“Technically, we pharmacists are able to dispense medicines with a similar active ingredient. There is agreement between doctors and pharmacists as to which active ingredients can be exchanged with each other,” says the pharmacist. But without more freedom, it will probably continue for a while that he and his colleagues go to the emergency service with a queasy feeling, knowing full well that urgently needed antibiotics are in short supply. “Some pharmacies produce antibiotic juices for children themselves, but this cannot compensate for the losses, especially since there is also a lack of the necessary active ingredients.”

Generics are imitation products of a drug. If the patent protection for an original drug expires, other manufacturers may also sell drugs with the active ingredient in the same active ingredient strength and dosage form under a different name. Because multiple manufacturers can now offer a drug with the same active ingredient, the price of generics is usually lower than the originator.

At the beginning of April, the federal government passed a draft law that is intended to bring more security to the delivery of medicines. “We have overdone the economization of the drug supply,” said Federal Minister of Health Karl Lauterbach at the federal press conference. Germany should again be more attractive as a production location for generics.

The draft law of the Ministry of Health still has to go through the Bundestag. If Karl Lauterbach has his way, the law should come into force as soon as possible. It currently looks like it could come into force at the beginning of August. Among other things, the draft plans to abolish fixed and discount contracts for children’s medication. Pharmaceutical companies are therefore allowed to raise prices once by up to 50 percent of the last applicable fixed amount. The health insurance companies would compensate for the price increases. According to plans by the health minister, this should make it more attractive for pharmaceutical companies to produce children’s medicines.

In addition, the production of medicines will increasingly take place in Europe in the future. Pharmacies should be able to communicate more easily with one another when medicines are scarce. And for certain medicines, a three-month stockpiling at pharmacies is to become mandatory. Criticism of the draft law comes from the Central Association of Statutory Health Insurance Funds (GKV). There it is feared that the elimination of fixed amounts could make medicines more expensive for consumers.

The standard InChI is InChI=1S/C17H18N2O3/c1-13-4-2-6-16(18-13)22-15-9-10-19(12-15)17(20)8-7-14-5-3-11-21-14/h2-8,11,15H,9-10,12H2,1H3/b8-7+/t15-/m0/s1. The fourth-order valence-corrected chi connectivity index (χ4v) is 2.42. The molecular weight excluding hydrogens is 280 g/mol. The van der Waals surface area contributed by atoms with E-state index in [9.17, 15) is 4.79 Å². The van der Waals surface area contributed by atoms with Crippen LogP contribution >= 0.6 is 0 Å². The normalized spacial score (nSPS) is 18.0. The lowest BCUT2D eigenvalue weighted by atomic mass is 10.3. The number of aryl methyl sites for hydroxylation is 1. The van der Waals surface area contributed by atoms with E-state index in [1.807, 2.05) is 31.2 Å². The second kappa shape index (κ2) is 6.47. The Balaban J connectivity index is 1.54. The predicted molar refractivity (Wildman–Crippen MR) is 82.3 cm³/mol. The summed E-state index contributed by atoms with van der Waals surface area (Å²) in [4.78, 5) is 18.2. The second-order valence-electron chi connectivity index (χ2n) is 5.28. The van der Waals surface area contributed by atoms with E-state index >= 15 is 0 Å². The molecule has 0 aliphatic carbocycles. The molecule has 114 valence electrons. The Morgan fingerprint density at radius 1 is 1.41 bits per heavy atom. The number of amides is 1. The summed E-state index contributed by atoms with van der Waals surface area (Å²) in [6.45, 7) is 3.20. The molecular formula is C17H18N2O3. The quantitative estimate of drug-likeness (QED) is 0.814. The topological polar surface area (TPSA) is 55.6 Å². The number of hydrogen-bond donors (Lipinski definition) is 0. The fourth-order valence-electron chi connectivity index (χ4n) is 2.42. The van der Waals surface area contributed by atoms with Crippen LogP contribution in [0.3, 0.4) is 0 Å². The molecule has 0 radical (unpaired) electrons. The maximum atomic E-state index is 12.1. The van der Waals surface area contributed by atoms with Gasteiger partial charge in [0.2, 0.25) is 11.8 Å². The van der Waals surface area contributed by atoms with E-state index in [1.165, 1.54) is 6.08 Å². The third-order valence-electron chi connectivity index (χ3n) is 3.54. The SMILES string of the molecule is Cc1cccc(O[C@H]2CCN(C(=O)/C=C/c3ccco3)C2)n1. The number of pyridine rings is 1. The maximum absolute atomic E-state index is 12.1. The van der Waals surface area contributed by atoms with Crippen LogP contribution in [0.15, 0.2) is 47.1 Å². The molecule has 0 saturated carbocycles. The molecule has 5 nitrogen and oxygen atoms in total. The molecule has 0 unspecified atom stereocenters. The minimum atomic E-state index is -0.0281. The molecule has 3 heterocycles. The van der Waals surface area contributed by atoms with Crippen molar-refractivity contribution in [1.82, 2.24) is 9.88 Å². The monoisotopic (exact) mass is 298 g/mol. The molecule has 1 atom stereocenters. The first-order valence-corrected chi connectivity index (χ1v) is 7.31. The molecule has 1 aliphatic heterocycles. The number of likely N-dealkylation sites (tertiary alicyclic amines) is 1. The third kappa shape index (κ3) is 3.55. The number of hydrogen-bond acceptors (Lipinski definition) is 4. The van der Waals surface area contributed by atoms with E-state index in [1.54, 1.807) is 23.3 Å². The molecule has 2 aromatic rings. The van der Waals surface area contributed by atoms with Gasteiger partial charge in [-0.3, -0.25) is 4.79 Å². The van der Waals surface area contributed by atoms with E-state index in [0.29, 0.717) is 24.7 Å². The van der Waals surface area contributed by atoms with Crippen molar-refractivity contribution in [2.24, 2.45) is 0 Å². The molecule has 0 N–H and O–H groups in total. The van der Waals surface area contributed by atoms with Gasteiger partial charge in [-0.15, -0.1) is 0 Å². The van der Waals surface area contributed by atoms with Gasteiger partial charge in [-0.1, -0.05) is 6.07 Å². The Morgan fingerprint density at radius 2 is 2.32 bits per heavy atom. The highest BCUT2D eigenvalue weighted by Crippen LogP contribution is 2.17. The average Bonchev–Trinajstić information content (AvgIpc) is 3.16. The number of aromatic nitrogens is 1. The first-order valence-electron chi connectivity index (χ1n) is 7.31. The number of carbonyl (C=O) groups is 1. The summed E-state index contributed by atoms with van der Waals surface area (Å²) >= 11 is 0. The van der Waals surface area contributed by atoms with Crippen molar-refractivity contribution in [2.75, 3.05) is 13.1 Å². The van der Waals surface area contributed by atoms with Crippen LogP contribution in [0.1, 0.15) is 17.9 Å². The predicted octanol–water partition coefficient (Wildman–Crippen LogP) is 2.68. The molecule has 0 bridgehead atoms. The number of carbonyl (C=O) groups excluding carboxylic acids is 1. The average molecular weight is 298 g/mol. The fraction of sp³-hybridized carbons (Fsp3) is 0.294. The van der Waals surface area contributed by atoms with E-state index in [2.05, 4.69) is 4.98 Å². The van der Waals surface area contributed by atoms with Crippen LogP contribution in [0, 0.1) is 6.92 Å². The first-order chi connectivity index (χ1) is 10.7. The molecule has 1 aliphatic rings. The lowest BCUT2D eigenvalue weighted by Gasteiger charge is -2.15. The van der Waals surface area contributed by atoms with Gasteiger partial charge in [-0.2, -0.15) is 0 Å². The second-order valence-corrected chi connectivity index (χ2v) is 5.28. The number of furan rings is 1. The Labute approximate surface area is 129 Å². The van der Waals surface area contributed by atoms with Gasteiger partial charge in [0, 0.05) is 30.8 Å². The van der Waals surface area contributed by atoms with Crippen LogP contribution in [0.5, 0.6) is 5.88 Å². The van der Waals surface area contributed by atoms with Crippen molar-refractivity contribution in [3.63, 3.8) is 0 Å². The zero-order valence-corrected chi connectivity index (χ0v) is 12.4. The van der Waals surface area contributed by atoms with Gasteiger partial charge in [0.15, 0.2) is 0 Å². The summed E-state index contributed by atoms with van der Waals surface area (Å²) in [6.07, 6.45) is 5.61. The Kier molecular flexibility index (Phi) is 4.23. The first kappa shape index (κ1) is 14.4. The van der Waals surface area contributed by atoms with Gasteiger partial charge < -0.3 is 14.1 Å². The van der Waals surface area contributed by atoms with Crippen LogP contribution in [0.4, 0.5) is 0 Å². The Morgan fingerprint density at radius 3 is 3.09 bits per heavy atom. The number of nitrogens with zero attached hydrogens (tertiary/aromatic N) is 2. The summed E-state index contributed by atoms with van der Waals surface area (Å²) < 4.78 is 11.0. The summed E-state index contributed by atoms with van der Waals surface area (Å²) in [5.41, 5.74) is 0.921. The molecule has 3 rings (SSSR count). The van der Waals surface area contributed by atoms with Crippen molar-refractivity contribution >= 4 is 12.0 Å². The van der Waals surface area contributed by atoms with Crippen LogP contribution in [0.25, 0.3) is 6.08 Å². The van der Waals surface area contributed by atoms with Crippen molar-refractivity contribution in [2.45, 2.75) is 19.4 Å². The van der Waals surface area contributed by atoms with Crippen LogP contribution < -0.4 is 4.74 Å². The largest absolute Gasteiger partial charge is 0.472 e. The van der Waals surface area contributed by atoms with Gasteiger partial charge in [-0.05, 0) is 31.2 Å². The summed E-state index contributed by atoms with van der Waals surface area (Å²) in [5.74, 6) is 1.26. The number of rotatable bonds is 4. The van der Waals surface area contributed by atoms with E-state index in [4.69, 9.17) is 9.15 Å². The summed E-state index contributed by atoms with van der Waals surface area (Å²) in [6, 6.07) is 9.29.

The pharmacists also have doubts about the health minister’s plans: “The pharmacists’ assessment is that these long-term projects will not lead to an improvement in supply in the short term. We also do not believe that the structurally caused supply bottlenecks can be eliminated that quickly “, says Thomas Preis about the proposed legislation. “Germany used to be the pharmacy of the world” and production was relocated to China and India for decades – this cannot be reversed so quickly. “The way to produce in Europe is the right one. But it must also be clear that the future supply of medicines will cost much more money if we want to have enough medicines in Germany.”

As long as certain medicines are not available, consumers will not always be able to get the medicine they want from the pharmacy around the corner on the same day. But how should people who depend on their medication deal with it?

Thomas Preis advises all consumers who need medication regularly to take care of supplies at an early stage. So: Don’t just get a new prescription from the doctor’s office when the last tablet is in the blister. Because: “More and more products are affected by the delivery bottlenecks and depending on the drug, patients cannot be sure that it will be available in the pharmacy on the same day.”

Sources: BfArM, Ministry of Health, Pharmaceutical Newspaper, GKV